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M.A. IN HISTORY
- WHY STUDY HISTORY?
- People have studied their history since ancient times, sometimes simply for pleasure, out of sheer curiosity and in delight at discovering something about their own origins, but at other times (like Cicero) they have studied the past because they believed that it was important, even indispensable, to an understanding of the present. People have most frequently thought so in times -- like the present -- where they faced rapid change, when the familiar world was being transformed in ways they could feel and see without being able to understand the underlying causes. Whether you are studying for fun, profit, or wisdom, you ought to study some history. If you aspire to be an educated person you must study it because no education is complete without an understanding of the role of the past in forging the world we live in. Even if history becomes only a small part of your studies, it is a helpful discipline. Standing as it does on the boundaries between the social sciences and the humanities, it offers a good foundation for many interdiscplinary fields and a good adjunct for the study of art, literature, economics, philosophy, politics, sociology, anthropology, and social psychology.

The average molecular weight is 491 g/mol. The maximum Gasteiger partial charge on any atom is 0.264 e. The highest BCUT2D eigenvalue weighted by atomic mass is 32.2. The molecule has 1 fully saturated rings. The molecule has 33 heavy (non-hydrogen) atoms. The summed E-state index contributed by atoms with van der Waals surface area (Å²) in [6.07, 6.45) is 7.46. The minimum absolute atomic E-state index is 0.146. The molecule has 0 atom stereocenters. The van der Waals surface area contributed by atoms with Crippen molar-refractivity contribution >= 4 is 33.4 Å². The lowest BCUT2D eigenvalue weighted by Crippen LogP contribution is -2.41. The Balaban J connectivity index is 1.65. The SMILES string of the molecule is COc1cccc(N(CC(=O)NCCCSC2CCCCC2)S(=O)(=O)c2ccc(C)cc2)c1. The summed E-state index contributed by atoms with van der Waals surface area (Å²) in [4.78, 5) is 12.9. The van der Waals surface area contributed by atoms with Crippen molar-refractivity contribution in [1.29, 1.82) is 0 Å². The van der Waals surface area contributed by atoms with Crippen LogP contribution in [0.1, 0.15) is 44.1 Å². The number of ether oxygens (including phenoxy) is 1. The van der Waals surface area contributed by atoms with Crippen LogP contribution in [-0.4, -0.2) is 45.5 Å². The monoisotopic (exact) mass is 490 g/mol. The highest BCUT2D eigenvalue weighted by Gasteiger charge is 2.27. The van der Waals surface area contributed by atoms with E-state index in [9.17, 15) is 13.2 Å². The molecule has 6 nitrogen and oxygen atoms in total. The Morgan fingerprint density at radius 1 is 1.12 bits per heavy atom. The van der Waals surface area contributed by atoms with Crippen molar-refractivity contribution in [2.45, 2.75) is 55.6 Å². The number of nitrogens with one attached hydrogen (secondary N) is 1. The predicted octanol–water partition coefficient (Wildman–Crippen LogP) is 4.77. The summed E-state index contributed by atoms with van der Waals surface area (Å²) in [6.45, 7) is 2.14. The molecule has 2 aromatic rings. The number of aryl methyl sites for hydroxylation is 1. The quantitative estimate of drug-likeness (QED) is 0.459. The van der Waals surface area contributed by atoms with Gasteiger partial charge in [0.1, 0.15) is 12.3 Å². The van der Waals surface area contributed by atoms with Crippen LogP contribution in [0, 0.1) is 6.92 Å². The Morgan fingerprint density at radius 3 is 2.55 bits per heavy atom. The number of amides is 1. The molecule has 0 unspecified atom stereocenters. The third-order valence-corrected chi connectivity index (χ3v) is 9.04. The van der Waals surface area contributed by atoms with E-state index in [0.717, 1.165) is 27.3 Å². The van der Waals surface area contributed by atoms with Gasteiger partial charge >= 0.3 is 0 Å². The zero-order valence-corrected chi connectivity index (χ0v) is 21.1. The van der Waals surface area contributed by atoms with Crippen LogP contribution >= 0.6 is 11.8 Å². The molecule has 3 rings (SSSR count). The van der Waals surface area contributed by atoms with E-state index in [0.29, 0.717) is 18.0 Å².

- IS IT USEFUL?
- Quite properly, students want to know whether what they study will be of any practical value to them after they graduate from college. While it is true that an undergraduate major in history is a particularly good background for students intending to go into law, public administration, or public service and, of course, teaching, its value as a field of study is far broader than that. A solid history program prepares students well for a broad range of employment possibilities.
Personnel managers in business, industry, and in health, education, and social service administration look favorably on the employment of history majors because they know that a student who has successfully completed a history major has learned how to analyze problems, how to study evidence and construct an argument, how to read accurately and critically, and, most importantly, how to write clearly and forcefully. Whether you are interested in going on to graduate school to train for a profession, going into business, working for a public agency, or entering politics, the skills acquired in studying history are of such general use that they are crucial to the advancement of any serious career.
For more reasons to study history, see the American Historical Association's Why Become a Historian.
If you'd like to know more about the sorts of careers you can seek with a history degree, follow these links to Professor Lavender's What Can I Do With A History Major? and Career Information for History Majors pages.